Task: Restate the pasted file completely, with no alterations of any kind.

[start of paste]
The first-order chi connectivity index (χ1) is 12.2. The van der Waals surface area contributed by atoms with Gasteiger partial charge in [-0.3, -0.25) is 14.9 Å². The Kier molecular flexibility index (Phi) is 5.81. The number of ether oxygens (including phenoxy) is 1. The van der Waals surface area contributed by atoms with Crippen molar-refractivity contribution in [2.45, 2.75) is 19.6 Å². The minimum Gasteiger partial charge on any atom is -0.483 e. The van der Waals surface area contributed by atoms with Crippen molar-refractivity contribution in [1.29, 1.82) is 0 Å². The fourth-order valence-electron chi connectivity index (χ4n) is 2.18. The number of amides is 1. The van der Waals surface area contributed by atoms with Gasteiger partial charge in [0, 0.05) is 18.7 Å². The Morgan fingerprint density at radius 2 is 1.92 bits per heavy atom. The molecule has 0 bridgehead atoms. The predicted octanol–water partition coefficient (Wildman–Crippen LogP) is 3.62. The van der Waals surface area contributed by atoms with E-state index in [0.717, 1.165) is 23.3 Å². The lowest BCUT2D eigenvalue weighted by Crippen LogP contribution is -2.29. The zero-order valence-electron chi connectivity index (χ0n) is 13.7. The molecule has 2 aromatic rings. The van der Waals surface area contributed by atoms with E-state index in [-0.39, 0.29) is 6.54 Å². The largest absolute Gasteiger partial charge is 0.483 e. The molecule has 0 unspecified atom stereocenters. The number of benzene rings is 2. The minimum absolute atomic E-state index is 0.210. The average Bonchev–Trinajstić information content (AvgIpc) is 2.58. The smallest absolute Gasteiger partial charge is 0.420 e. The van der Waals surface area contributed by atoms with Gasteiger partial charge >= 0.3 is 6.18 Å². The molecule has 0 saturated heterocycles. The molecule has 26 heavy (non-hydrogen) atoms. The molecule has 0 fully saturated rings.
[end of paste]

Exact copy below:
The first-order chi connectivity index (χ1) is 12.2. The van der Waals surface area contributed by atoms with Gasteiger partial charge in [-0.3, -0.25) is 14.9 Å². The Kier molecular flexibility index (Phi) is 5.81. The number of ether oxygens (including phenoxy) is 1. The van der Waals surface area contributed by atoms with Crippen molar-refractivity contribution in [2.45, 2.75) is 19.6 Å². The minimum Gasteiger partial charge on any atom is -0.483 e. The van der Waals surface area contributed by atoms with Crippen molar-refractivity contribution in [1.29, 1.82) is 0 Å². The fourth-order valence-electron chi connectivity index (χ4n) is 2.18. The number of amides is 1. The van der Waals surface area contributed by atoms with Gasteiger partial charge in [0, 0.05) is 18.7 Å². The Morgan fingerprint density at radius 2 is 1.92 bits per heavy atom. The molecule has 0 bridgehead atoms. The predicted octanol–water partition coefficient (Wildman–Crippen LogP) is 3.62. The van der Waals surface area contributed by atoms with E-state index in [0.717, 1.165) is 23.3 Å². The lowest BCUT2D eigenvalue weighted by Crippen LogP contribution is -2.29. The zero-order valence-electron chi connectivity index (χ0n) is 13.7. The molecule has 2 aromatic rings. The van der Waals surface area contributed by atoms with E-state index in [-0.39, 0.29) is 6.54 Å². The largest absolute Gasteiger partial charge is 0.483 e. The molecule has 0 unspecified atom stereocenters. The number of benzene rings is 2. The minimum absolute atomic E-state index is 0.210. The average Bonchev–Trinajstić information content (AvgIpc) is 2.58. The smallest absolute Gasteiger partial charge is 0.420 e. The van der Waals surface area contributed by atoms with Gasteiger partial charge >= 0.3 is 6.18 Å². The molecule has 0 saturated heterocycles. The molecule has 26 heavy (non-hydrogen) atoms. The molecule has 0 fully saturated rings.